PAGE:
Reality check on 5G protests
In response to the recent protest of 5G wireless services coming to Kauai by 2020 (TGI, 5/16/19), I’m writing with a mixture of sympathy and realism.
As a cancer survivor, I’m very alert to the dangers of environmental factors that can lead to disease, such as spraying restricted-use agrochemicals on GMO test seed crops.
Futher, as a journalist who spent nearly two decades covering new technologies for media-industry trade magazines in the USA and Europe, I have actually lost writing gigs for trying to report on the health effects of microwave “wireless” transmissions. The telecom industry is “in denial” about the possible risks, in my opinion.
That said, let’s get real here.
The fifth generation (5G) of cellular services has more “bandwidth,” allowing more data to transmit faster that ever before, which supports far better services than now are possible. Based on my research, 5G is no more dangerous to our health than the existing wireless signals that already saturate almost every habitable square mile of our garden isle.
Unless people concerned about human health are willing to end all cellular services and lose all the benefits of cellphone connectivity, protesting 5G alone makes no sense.
Judah Freed, Kapaa
The safer the better
One of the recent news on our beautiful island of Kauai is the lane that is near Hanalei bridge that has been reported to our community that it will remain closed due to rain that causied a rock slide. (One lane) is now closed for 24 hours a day for several months.
Due to this extension, the community is upset, the businesses in the north will face fewer customers, and there will be traffic every single day for the next few months. It is understandable why the citizens are upset, but I believe we should do anything it takes to keep our island safe.
There won’t be any customers if lives are at stake due to the fact that many are eager for the road to be fixed right away. In order for the road to be fixed in a way to ensure the safety of our people, the effort of those who are working on solving these issues takes time.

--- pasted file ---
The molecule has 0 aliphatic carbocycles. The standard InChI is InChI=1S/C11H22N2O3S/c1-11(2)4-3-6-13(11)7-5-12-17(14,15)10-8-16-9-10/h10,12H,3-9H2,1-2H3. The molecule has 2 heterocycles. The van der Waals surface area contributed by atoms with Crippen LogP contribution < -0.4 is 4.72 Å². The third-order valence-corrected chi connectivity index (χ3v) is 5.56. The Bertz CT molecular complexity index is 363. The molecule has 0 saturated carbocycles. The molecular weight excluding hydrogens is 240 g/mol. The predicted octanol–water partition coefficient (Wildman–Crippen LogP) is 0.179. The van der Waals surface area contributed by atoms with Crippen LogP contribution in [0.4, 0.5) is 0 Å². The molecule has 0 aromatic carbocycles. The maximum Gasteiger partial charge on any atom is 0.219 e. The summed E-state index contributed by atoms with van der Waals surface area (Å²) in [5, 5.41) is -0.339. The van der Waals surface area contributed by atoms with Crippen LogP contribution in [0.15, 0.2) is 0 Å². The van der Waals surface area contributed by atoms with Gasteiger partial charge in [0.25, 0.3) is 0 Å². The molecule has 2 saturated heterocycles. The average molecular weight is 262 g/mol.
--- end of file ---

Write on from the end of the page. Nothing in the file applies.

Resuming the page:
D’Anndra Helgen, Eleele
A life almost lost in close call
Tuesday night about 9:30 p.m., I was in the left turn lane between the saimin shop and Kapaa fire station heading for Foodland. There are no street lights or crosswalk there. A woman in dark clothing with her dog was either in the lane or stepped in front of me from the right lane.
With all the cars heading south it was hard to see with all the headlights blinding me. Thank God I saw her dog because he had a white belly coat and she was right next to the southbound lane. It was about 10 feet before I saw her — good thing I was already slowed down to make my turn.
I mean, I’ve had impatient drivers pass me in this area because I’m doing the speed limit, or big trucks just tailgating trying to push people to go faster. Lucky for her I was in that lane.
My point is, can a state or county agency help this woman? If she keeps doing that, she is going to die or cause an accident one day. That includes all the bicycle riders at night with no lights or reflectors. Apparently she is well known by the people who work in the area.
Maybe the state can put a street light there. Right or wrong, when someone dies it is not good.
The good Lord sure has been looking out for me. And that woman and her dog.
Rex Nakamura, Kauai